People are like containers. Sometimes, they are literally too small to absorb true success.
Even if they tried, things would spill over and create a mess.
This is why lottery ticket winners often experience terrible upheaval in their lives, blowing all their money in a few years as they watch their lives disintegrate.
This is why young athletes, music artists, and rock stars find themselves bankrupt and depressed only a few years after signing their $40 million dollar contract.
If you are not ready for the money, it can destroy you.
The weight of success is heavy. This may be surprising, but most people actually don’t have the strength to carry it.
Not winning the lottery is actually a blessing for most people. The money would destroy them.
Most of society does not have the poise, self-control, or brutal self-discipline required to remain the master of money. Most would became slaves to their own wealth — either quickly losing all of it on frivolous expenses, or hoarding it all in a dark dungeon of paranoia and Gollum-like greed.
Are you like most people?
Would Money Change You?
Many sports fans and commentators give Kawhi Leonard of the San Antonio Spurs a hard time, because despite his $94 million dollar contract, he still drives his refurbished ’97 Chevy Tahoe.
“It runs and it’s paid off,” he told the media simply.
This is the rare voice of someone who is master of their money.
Fortune, wealth, and international success had no bearing on who they were. They’re the same person before and after the money. Just because they can spend $1 million on a car doesn’t mean they will.
But for most of society, it does mean that.
Even a small bit of fortune has the innate ability to corrupt you. I can use myself as an example.
Back at my old corporate job, I was awarded a raise I had asked for. It was only a few more dollars per hour.
After that raise, my spending habits changed. Before, I was brewing my own coffee every morning and bringing a sack lunch every day. But after the raise, I began buying expensive coffees at work and going out to eat most of the week. I would spontaneously offer to buy drinks for random coworkers.
I might’ve been getting paid more, but I was spending just as much, if not more.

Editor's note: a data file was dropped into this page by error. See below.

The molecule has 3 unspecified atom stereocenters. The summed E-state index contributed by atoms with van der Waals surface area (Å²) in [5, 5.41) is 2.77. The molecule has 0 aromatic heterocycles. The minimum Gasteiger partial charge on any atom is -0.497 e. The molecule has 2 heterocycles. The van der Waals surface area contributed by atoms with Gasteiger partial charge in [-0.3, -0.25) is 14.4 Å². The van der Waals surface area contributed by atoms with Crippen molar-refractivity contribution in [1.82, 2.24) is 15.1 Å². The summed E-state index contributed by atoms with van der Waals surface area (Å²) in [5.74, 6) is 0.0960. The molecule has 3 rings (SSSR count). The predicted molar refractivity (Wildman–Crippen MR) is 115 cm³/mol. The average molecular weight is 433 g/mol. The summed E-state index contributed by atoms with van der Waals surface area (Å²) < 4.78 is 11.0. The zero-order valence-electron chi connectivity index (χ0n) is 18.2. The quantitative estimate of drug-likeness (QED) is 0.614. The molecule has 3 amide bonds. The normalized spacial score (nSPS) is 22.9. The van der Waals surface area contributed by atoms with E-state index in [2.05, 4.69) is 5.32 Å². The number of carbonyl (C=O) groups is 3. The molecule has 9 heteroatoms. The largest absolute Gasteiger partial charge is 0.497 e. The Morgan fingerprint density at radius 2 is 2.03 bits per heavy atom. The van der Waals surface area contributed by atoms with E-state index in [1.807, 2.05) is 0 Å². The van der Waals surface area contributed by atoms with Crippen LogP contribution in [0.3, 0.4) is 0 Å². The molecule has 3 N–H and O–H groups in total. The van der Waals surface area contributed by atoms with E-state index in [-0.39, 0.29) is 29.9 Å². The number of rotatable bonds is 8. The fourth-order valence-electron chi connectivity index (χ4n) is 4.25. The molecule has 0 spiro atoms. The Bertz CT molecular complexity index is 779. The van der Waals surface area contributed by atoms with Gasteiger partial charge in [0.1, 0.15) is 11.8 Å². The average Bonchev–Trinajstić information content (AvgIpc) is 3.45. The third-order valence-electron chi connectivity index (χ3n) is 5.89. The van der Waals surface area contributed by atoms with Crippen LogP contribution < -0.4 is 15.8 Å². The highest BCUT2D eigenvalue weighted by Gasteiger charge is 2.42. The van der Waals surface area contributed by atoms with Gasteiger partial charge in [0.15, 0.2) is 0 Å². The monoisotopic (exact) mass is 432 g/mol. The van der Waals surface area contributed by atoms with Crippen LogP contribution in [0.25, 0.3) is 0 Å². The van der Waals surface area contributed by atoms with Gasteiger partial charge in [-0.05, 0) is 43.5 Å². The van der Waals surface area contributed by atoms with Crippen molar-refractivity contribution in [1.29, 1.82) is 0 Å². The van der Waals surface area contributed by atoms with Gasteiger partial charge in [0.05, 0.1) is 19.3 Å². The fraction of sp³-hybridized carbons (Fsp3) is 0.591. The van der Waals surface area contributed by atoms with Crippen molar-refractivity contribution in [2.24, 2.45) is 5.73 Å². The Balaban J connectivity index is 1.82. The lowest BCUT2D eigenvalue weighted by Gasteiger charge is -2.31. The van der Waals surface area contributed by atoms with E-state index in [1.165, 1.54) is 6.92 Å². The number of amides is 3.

The result? A financial situation even more out of control than before.
My spending behaviors matched however much I could spend. The more money, the more spending.
This is how money becomes your master.
Becoming Someone Who Can Handle Success
Sounds silly, right? “Handle” success?
“Of course I can handle success,” someone might scoff. “That’s the whole point! The problem isn’t handling success, it’s actually getting it!”
Most of society spends their lives chasing “success.” Trying to save enough money for a grand house, a flashy car, retire early, and blend in at a yacht club.
What might surprise most of society is that the successful people they idolize actually live very different lives than the stereotypical “millionaire.”
In Thomas Stanley’s book The Millionaire Next Door, he describes the actual lives of many millionaires. In short, most financially successful individuals live simple, disciplined lives.
Their money doesn’t own them. In fact, most of these individuals lead such simple lives their neighbors would probably be shocked to hear how much money they have.
Successful, wealthy people who can sustain their finances lead disciplined, self-controlled lives. Their money didn’t affect their lifestyles, and you probably couldn’t see any signs of flashy symbols of “rich people” like excessive cars or needlessly expensive clothes.
This is the life you must master before you “strike it rich.” If you are not prepared for the money, the money could destroy you.
Money Isn’t That Important to Successful People
Benjamin P. Hardy has some wise insights on how to become someone who can “handle” success and fortune:
“If you know what you want and why you’re doing it, you’re not worried about the “gold.” Your security is internal. You aren’t worried about the outcomes because you already know they are coming.”
“For you it’s never actually been about the rewards. It’s only and always been about seeing how far you can go. About achieving the impossible. About never stopping.”
“Take everything external away and you’re still going to continue with the same intensity you always have. Give you everything — fame, money, whatever else — and it wont derail you.”
The principle here is simple:
“Money” isn’t that important. It’s not even about the money.
It’s only about you and your growth.
Once you reach the point where a sudden injection of money wouldn’t phase you, you’ll have mastered money. It will no longer have any power to corrupt you. Everything you do will be for you — not for “more money” or becoming “richer.” The money is the byproduct of a life lived with purpose and discipline.
Everything can be taken away from you in a moment. But after you master money, you’ll be in a rare position to survive a potential loss of fortune without worrying.
True good fortune is what you make for yourself.
Of course, money matters. But what’s more important is the person behind the money.
If you lost it all, would you lose your identity as well?
For most people, the answer is yes.
“The goal of life is not to relax on the beach, sipping mojitos all day. The purpose is to find something you love that adds value to the world.” -Ben Foley
Your outer conditions are a reflection of your internal reality.
Would you be ready for a enormous influx of money? Would it derail you? Would it control you?
Would it destroy you?
Or would it not phase you? Would you be able to continue on your journey without skipping a beat, taking the next step in the evolution to become the best version of yourself?
You must be ready. You must be prepared. Because if you do the work every day, your empire will soon be built. And when it is…
Will you be ready for the weight of success?